The Security Cabinet decided Sunday evening to adopt recommendations by the National Security Council (NSC) regarding regulating areas of responsibility for defense against the threat posed by drones, and improving defense strategies in the field.
It was decided the IDF and the air force would be responsible for tackling the drone threat near the borders and in the West Bank, as well as for developing technological means to counter the threat.
The Shin Bet, meanwhile, will be responsible for dealing with drones flying near sensitive installations and the police will be tasked with neutralizing drones flying elsewhere in Israel.
The Cabinet also decided that the Defense Ministry's Administration for the Development of Weapons and Technological Infrastructure (Maf'at) will serve as headquarters for developing technological countermeasures to the drone threat.
The ministers also assigned the NSC the task of interfacing with other relevant agencies—the IDF, police, Israel Airports Authority and others—and to put together a series of recommendations to regulate the drone issue.
Currently, drones require no license or permit to operate in Israel, enabling their users to constitute a risk to Israeli security by using them to commit or abet terror attacks. Such regulation is currently on the agenda of many world governments, with the United States already commencing a drone registration protocol.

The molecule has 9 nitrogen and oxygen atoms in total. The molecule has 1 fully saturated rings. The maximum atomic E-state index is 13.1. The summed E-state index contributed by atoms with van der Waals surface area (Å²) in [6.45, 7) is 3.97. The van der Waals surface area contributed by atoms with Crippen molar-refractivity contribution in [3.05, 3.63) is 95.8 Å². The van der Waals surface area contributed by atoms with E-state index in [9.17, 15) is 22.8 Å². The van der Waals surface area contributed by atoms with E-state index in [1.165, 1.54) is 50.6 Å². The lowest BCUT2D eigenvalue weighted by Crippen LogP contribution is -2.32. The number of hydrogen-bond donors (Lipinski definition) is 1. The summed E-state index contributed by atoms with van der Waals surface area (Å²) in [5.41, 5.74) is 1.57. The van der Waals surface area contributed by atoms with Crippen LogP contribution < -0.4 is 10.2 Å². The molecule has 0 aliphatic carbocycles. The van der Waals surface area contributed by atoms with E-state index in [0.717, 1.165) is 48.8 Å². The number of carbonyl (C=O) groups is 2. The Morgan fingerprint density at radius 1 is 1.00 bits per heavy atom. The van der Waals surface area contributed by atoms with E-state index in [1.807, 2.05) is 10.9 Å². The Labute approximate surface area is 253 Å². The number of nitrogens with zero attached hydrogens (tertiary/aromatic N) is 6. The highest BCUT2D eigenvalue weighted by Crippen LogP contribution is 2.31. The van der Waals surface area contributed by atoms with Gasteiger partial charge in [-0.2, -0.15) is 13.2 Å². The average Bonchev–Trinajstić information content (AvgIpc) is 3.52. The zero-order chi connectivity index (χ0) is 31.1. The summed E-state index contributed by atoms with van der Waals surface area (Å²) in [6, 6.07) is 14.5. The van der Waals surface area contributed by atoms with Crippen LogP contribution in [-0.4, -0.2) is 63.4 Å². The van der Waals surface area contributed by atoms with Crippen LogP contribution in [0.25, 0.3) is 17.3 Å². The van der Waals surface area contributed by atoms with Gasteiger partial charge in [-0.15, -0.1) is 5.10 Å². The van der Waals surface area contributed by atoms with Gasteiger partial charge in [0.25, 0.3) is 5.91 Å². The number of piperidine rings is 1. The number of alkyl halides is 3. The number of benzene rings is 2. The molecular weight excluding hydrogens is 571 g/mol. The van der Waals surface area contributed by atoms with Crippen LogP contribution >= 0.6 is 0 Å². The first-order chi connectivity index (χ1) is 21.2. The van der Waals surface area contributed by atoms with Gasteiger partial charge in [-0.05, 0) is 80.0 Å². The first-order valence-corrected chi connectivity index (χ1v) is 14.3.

The NSC has spearheaded efforts to deal with the drone issue for more than two years. This past June the Cabinet convened on the matter and debated a suggestion on how to tackle it, but Prime Minister Benjamin Netanyahu stayed the discussion and instructed the Council to improve on some elements. After the improvements had been made, the suggestion was once again brought before the Cabinet.
State Comptroller Yosef Shapira published a severe report last month in which he claimed Israel has hitherto failed to tackle the threat. Shapira noted almost anyone wishing to purchase a drone may do so and then operate it anywhere, without special flight measures or prior training.
The report further maintained that the proliferation of drones in Israel's skies constitutes a security risk to the country's citizens, as the airborne objects may pose a risk to civilian aviation, for instance.
The state comptroller added enforcement measures possessed by the Civil Aviation Authority of Israel—both administrative and criminal—were insufficient to achieve effective enforcement of the Aviation Law vis-à-vis drone operators.